This time of year is the roughest, psychologically, out here. When the sun starts to dip before most people eat dinner, it’s tough for me to stay positive. Especially on a day like today, when it was overcast all day and never really that bright out, the night seems just about unbearably long. » Continue Reading.
The snow is falling quickly and quietly outside. I have a nice fire and a glass of bourbon to keep me warm and dry though, so all is right with my little world.
I love the first real snow fall of the year. Everything looks so clean and neat, and the world is quiet. The birds aren’t making any noise, the few deer that took off running when I let Pico out hardly made a sound, and tree limbs are hanging low, heavy with fresh wet snow.
This is isn’t the first snow of the year, but it’s the first one that might stick and be around for a little while. Every night before now that I’ve had a fire, I didn’t worry about keeping it going all night. The new stove cranks out heat, especially when it’s loaded with the dead elm that my friend dropped off for me. In fact, tonight will the first night that I’ve had a fire where I won’t be going to sleep with a few windows open. » Continue Reading.
Fall is in full swing: foggy mornings, cold rains, and falling leaves. Time to talk about…tadpoles!? That’s right, while we may be accustomed to discussing tadpoles in spring and summer, they’re still around and they’re gearing up for winter.
Imagine your local pond. Under a slate gray autumn sky, the pond is mostly quiet. Only an occasional peep (called the “fall echo”) escapes from the reeds, where previously an amphibian chorus declared its presence. Yet despite the chill and silence, frog life continues. Most of the summer’s broods hopped onto land at least a month ago. Others will hibernate in the coming months as polliwogs.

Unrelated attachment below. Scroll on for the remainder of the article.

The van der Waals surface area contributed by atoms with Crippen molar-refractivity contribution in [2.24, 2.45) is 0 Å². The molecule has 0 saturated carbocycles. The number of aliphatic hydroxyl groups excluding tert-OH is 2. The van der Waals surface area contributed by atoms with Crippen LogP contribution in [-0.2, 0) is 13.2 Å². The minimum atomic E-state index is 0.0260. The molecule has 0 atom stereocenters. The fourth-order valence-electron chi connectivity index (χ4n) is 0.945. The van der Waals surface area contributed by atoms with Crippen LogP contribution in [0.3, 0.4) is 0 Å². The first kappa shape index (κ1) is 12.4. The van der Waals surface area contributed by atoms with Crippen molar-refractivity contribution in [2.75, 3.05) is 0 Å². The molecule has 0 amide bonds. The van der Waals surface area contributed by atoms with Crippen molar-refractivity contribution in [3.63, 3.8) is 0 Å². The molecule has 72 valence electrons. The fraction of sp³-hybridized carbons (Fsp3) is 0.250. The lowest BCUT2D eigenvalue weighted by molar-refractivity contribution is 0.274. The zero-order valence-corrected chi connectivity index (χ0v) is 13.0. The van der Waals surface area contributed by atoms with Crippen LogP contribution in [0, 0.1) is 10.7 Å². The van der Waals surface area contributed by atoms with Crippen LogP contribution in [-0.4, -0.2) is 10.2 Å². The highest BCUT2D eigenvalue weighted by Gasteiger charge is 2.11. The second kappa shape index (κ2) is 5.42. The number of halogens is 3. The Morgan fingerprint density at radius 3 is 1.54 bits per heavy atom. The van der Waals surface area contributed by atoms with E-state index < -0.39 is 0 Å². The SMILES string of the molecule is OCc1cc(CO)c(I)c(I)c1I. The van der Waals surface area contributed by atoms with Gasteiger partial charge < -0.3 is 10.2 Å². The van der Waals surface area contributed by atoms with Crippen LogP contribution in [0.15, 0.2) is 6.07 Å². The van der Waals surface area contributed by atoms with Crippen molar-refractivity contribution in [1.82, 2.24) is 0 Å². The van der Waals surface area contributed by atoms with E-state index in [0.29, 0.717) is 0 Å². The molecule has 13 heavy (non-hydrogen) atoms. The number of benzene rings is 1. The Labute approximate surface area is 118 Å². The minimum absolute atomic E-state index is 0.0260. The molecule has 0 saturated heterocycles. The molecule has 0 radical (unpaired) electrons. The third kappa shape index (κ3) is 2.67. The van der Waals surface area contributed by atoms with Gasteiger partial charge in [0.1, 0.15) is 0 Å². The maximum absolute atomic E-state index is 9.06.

So how do tadpoles “decide” when to change into frogs? And why do some of them stay in tadpole form all winter? » Continue Reading.
Migration is the seasonal movement of an animal population in response to changing environmental conditions. While birds are best known for employing this survival strategy to cope with winter, many other forms of wildlife also engage in some form of relocation during autumn to deal with prolonged bouts of cold and an absence of food. Among the migratory reptiles in the Adirondacks is an abundant and widespread snake familiar to anyone that spends time outdoors – the garter snake.
As daylight wanes and the temperatures cool, garter snakes begin to travel to various sites that afford protection from the intense cold that settles over our mountainous region in winter. Typically, garter snakes rely on specific crevices that extend deep into a rocky outcropping situated on a south-facing slope. Also, garter snakes are known to utilize selected abandoned woodchuck, fox or skunk dens that exist deep enough into a hillside to get near or below the frost line. » Continue Reading.
As we sit and wait for the snow to start (and stay), I find myself chomping at the bit, anticipating another season of animal tracking. For some people winter means skiing, while other folks get excited about winter birding. For me, though, winter means we finally have obvious signs that we are not alone, that we share the Park with various animals that mostly escape our notice the rest of the year: martens and fishers, otters and mink, foxes and hares, porcupines and grouse. Sure, there are people who see these animals during the rest of the year. We all hear the coyotes yipping and howling at dusk. Deer, well, deer and turkeys are about as common as fleas on a dog these days: anyone who’s driven through the Park has likely seen either, or both, along the side of the road. Paddlers routinely report having watched otters at play. Squirrels abound in every yard and on every tree in the forest. The woods and wetlands are full of bird songs and the calls of frogs and insects. By late summer beaver activity is painfully obvious. » Continue Reading.